which the Federal Government had announced the cuts, particularly because the
government avoided discussion of the proposed cuts at a COAG meeting just days
before the budget.
The Premier explained his reaction:
It was a shock to every minister, chief minister and first
minister around the table. I think I speak for all of them when I say that they
were angry about the fact that they had been misled in that way. At its very
lowest, it was misleading to have a briefing about the budget and not flag such
dramatic changes that were on the way.
The SA Government submitted that the end of the 2011 agreement would
increase the 'potential for cost-shifting' between the Commonwealth and states
The submission highlighted that the Commonwealth's contribution to national
hospital funding would reduce from 31 per cent in 2014-15 to 23 per cent in
2024-25, whereas the 2011 agreement had aimed to 'gradually increase the
Commonwealth share of hospital funding to 50 per cent'.
Rather than contributing to the solution, their submission argued that
Commonwealth funding decisions 'leave the State bearing the risks associated
with growing public hospital costs but without the resources required to meet
the expected growth'.
The SA Government submitted that future Commonwealth funding:
...does not fully address the expected growth in public hospital
expenditure, taking into consideration population growth and the ageing of the
population, health CPI and increased costs for medical technology.
The end of funding under the National Partnership Agreement on Improving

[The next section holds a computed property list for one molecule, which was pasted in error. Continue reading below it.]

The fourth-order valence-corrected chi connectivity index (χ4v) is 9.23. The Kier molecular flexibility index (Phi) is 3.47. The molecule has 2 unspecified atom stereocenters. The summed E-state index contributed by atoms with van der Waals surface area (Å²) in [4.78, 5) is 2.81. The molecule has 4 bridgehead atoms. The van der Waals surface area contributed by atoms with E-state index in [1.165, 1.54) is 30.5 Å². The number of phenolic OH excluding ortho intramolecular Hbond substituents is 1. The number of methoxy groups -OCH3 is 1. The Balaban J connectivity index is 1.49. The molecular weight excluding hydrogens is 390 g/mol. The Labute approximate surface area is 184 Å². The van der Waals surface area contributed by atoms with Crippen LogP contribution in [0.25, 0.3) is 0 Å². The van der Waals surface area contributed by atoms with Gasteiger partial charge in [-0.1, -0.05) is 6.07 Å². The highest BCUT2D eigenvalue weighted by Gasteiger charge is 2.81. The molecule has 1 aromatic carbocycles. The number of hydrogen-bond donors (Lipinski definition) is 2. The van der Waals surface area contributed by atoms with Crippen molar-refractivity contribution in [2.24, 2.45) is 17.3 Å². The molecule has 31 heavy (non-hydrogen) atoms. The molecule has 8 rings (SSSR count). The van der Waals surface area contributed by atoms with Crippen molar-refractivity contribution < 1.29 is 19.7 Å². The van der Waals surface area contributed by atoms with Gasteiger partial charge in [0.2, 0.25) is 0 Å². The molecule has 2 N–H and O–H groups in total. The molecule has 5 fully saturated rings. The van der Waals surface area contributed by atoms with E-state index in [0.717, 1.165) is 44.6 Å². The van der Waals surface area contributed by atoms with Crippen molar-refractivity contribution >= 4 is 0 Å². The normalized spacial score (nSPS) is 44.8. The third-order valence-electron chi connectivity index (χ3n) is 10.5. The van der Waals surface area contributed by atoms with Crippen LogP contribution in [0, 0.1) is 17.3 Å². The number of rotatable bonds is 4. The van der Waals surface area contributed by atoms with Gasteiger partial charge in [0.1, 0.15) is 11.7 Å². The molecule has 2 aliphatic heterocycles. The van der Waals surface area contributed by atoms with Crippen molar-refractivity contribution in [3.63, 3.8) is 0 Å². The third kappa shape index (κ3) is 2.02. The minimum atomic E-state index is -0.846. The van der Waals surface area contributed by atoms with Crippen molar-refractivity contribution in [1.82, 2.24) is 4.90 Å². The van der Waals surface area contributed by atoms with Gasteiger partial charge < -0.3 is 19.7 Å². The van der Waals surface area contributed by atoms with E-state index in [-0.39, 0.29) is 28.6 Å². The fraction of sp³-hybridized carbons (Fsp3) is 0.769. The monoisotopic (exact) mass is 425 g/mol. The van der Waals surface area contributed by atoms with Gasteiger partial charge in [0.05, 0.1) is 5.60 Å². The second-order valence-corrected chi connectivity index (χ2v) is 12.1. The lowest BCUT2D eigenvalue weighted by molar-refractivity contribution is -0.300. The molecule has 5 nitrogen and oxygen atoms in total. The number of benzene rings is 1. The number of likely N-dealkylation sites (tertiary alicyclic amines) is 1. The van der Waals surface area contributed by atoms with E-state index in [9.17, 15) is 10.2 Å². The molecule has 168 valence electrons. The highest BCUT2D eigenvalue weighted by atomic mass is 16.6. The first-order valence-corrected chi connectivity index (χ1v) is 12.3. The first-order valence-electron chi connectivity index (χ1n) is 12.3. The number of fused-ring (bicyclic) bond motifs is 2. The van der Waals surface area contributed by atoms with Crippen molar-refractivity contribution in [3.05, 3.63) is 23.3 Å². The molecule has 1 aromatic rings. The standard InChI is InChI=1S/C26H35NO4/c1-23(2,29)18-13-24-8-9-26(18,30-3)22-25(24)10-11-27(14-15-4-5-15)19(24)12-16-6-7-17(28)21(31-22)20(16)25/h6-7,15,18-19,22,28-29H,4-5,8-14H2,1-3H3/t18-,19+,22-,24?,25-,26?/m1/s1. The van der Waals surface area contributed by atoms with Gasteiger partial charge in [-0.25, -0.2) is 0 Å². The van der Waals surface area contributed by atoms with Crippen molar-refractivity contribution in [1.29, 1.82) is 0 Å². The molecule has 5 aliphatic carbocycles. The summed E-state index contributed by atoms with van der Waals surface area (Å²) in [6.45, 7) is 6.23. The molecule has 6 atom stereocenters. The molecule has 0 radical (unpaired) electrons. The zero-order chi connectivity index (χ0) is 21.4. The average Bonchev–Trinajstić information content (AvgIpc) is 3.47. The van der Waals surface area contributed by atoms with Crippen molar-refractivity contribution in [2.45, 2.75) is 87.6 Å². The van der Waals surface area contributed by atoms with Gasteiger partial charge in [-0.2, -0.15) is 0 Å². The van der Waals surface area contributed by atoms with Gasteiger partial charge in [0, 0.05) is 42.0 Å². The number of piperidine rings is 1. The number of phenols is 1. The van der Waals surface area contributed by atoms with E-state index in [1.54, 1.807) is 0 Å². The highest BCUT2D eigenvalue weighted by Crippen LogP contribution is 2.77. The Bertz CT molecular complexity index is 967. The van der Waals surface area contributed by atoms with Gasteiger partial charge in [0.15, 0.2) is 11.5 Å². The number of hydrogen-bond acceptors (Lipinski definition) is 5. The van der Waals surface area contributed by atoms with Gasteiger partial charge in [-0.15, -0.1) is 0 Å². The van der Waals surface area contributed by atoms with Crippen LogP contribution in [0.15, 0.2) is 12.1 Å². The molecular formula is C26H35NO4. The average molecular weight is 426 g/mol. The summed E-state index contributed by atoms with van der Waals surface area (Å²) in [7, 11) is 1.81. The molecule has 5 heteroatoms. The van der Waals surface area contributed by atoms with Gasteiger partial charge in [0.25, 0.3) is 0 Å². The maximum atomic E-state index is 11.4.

Public Hospital Services was regarded by the SA Government as a significant
departure from earlier agreement. Despite not meeting emergency and elective
surgery targets, the committee heard that 'South Australia expected to continue
to receive reward funding acknowledging its significant efforts against these
ambitious targets for the remaining two years'.
It was submitted that the Commonwealth was incorrect in treating '[a]ny
failures... to meet the targets' as 'a breaking of the agreement'.
According to the SA Government, decisions in the 2014-15 Budget,
including cuts to hospital funding, 'would be felt at the community level,
particularly by the most vulnerable'.
This includes older Australians who often 'remain in hospital longer than would
otherwise be necessary' while they wait for suitable aged care.
The SA Government urged the Commonwealth's:
Careful consideration of the impacts of primary health care
services, preventive health and high quality aged care and disability services...
on the demand for public hospital services.
The Health Consumers Alliance of SA submitted that the additional
funding cuts to hospitals would 'add further stress to an already strained